Introduction to the New Debate Series


Debates are crucial in an election year as candidates competing for office present voters with their platforms and policy ideas. The debate stage should be a platform in which these policies are drilled into, their merits tested in a high-pressure context, and in response to questions that voters want asked and need answered to cast their ballots.

The circumstances surrounding this year’s presidential campaign have put the candidates’ televised debates under an even brighter spotlight than usual. The first in a series of three televised debates, which aired Tuesday, September 29th, was painful to watch as President Trump and Vice President Biden failed not just to deliver coherent policy remarks but failed at civil speech as well. Washington Post political reporter Aaron Blake wrote an excellent analysis of the debate in which he tallied the number of times each candidate interrupted the other or moderator Chris Wallace. According to Blake’s count, during the first debate the President interrupted Mr. Biden 71 different times, while Mr. Biden interrupted 22 times. These numbers are astonishing to me as an indication of how little the focus of the debate was on campaign platforms. Rather, the goal appears to have been to drown out ideas. 

Of course, I held the youngest audience members in my mind. What might students take away from the cut-throat atmosphere? I also wondered how I might fare in the moderator’s shoes. As an English teacher, I often find myself moderating heated disputation. Thankfully none so heated as to involve name-calling or insults. I anticipated that Wallace’s performance would face scrutiny. Mr. Lentz notes, “Without the power to cut microphones, insert fact-checks, or otherwise follow up on non-sequiturs, moderators are left to try to run an asylum on goodwill alone.” In all fairness, peakers can get the facts wrong, especially given the pressures of the spotlight. Could this debate cycle catalyze a turning point, a shift in the rules that govern presidential debates? Perhaps a larger cultural shift to repudiate hostile speech?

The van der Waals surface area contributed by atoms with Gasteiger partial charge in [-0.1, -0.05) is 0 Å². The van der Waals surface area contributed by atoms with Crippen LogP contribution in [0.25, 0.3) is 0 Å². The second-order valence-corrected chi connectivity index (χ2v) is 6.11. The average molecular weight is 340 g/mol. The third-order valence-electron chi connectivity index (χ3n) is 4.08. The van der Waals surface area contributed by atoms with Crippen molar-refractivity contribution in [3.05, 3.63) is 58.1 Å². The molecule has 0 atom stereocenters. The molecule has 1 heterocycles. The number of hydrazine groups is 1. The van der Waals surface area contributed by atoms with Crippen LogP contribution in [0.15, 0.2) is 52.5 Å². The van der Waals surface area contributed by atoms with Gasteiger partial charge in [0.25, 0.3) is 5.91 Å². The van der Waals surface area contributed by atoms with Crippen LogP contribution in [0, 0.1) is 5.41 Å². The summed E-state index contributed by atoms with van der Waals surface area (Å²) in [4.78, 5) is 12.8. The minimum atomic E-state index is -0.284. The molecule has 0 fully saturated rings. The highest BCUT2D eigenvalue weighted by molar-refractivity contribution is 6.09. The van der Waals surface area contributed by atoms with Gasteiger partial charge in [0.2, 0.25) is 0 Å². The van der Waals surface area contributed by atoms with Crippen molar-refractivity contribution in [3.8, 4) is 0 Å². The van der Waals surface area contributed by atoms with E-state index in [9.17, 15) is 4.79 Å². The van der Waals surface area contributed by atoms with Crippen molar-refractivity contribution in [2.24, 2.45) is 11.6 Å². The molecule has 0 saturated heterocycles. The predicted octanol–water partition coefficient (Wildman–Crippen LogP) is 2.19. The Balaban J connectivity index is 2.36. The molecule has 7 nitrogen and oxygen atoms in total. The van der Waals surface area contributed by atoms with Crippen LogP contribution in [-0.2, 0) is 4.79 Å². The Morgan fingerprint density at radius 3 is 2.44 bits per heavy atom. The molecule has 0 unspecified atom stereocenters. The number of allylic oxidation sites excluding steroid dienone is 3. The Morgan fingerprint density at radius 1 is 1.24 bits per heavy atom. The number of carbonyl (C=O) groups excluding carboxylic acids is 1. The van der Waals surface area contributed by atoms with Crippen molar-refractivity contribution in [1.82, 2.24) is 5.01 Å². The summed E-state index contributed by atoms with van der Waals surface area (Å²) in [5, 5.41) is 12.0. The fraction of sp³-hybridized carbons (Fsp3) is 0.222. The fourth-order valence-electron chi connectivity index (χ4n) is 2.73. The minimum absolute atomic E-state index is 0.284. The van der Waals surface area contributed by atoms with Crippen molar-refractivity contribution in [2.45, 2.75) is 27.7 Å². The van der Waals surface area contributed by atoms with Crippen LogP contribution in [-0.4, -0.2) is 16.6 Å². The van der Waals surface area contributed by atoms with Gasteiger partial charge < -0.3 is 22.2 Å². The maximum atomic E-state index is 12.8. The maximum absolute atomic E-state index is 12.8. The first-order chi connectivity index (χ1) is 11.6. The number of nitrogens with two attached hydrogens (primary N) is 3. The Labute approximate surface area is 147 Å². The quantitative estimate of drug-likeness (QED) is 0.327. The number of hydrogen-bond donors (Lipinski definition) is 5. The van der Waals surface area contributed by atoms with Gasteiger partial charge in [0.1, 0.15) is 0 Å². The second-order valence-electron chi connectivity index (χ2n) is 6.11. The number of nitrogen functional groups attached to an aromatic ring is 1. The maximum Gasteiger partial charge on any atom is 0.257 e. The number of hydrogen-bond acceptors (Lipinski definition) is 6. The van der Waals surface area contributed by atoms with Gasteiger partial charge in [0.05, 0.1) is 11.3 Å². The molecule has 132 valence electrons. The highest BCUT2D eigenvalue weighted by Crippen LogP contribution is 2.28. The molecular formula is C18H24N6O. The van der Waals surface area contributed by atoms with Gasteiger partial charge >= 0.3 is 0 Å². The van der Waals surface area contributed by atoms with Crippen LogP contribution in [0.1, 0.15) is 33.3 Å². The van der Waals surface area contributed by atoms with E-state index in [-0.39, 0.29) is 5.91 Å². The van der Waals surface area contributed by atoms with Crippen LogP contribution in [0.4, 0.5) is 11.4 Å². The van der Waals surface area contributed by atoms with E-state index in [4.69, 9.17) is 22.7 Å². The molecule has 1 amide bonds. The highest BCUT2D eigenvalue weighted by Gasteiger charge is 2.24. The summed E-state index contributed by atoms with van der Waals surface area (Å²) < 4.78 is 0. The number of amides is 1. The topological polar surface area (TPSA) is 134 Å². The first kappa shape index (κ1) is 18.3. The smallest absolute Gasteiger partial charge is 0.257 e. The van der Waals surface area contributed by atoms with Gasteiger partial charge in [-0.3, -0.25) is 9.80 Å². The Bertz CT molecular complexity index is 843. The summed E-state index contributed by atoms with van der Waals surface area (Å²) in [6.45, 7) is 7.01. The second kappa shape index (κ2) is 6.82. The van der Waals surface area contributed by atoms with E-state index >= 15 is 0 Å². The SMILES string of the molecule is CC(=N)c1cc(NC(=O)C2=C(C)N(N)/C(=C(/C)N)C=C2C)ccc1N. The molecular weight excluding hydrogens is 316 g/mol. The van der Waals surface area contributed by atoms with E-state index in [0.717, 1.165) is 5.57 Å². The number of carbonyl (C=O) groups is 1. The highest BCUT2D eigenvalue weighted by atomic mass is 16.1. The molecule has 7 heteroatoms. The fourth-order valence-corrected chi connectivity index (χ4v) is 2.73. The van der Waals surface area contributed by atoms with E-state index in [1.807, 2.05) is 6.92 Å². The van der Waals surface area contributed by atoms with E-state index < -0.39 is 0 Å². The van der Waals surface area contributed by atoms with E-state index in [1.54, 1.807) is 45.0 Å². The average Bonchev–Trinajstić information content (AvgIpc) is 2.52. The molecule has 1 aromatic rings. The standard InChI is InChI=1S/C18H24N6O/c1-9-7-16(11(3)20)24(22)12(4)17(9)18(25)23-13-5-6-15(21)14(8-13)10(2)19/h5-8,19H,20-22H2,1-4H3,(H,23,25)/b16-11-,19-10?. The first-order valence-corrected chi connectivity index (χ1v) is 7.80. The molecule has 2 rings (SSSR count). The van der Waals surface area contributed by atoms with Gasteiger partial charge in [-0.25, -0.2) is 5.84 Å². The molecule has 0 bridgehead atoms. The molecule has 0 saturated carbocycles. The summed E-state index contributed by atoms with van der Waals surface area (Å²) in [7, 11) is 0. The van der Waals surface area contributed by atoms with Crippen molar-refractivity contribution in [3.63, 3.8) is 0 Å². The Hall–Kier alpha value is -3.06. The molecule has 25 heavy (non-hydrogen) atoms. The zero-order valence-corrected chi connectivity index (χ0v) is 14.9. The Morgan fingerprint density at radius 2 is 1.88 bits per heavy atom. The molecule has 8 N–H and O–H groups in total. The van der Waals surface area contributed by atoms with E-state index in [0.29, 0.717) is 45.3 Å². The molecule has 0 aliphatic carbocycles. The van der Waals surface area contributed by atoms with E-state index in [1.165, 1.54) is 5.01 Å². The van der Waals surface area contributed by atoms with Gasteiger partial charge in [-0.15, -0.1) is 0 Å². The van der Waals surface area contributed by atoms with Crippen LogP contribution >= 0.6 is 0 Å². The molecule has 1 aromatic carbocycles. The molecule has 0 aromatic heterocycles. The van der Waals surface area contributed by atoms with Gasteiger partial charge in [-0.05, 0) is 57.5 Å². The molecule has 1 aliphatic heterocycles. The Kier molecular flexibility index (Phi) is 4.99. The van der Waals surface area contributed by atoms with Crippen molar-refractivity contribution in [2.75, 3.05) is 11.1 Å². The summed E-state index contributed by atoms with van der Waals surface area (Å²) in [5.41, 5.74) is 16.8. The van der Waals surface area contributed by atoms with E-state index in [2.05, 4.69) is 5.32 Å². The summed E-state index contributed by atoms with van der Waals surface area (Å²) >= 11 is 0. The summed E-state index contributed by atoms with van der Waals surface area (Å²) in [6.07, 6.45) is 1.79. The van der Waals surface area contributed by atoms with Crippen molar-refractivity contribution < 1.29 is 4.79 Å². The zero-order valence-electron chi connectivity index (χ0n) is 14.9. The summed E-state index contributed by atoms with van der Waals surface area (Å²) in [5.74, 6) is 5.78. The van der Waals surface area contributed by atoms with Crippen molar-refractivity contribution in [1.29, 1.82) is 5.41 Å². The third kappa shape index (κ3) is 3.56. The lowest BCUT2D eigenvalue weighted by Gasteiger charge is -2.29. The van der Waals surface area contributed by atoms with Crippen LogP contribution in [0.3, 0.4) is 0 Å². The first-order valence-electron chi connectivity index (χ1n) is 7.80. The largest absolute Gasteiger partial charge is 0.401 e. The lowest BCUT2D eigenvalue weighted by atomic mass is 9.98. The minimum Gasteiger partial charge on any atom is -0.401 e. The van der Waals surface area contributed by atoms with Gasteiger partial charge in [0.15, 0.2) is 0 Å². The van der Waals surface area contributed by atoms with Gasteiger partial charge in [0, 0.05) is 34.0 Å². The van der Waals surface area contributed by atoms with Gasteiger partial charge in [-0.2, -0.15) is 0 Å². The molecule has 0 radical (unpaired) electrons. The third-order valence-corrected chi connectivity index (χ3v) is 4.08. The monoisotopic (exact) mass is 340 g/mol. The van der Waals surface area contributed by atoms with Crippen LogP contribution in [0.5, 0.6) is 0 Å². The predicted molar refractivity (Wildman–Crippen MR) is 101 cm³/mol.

Facts are just as important in presidential debates as rhetoric, even if they may not be prized as heavily. In The Academy program last year students and teachers emphasized the importance of delivering balanced and fair arguments substantiated by evidence. Dr. Hight explains, “I think that it’s really hard for a debate to function if the participants aren’t aware of the fundamentals of polite debate and willing to abide by them. In The Academy, this was the difference between the first few seminars, when students were still learning how to be good caretakers of the conversation–listening carefully; acknowledging the other speakers’ points; and building off what was said previously–and later discussions. Early on, there is a tendency for a pop-corn effect: a series of teacher questions and single student answers. This very same thing seems to often happen in presidential debates.” 

I really love Dr. Hight’s phrase, “caretakers of the conversation.” While we might associate a debate with confident, articulate, assertive, and eloquent speech, listening is just as important. It is in the spirit of informed, and well-moderated, debate that the newspaper staff would like to introduce a new regular series titled, “Through a Different Lens.” Journalism students prize the process of evaluating issues, knowing that in allowing our community to read these perspectives, we will better our understanding not just of the topic but of each other. Two articles will be published in this space that approach a topic from different viewpoints. Through reading and listening, we hope we might also come to understand what it takes to hear a perspective other than your own.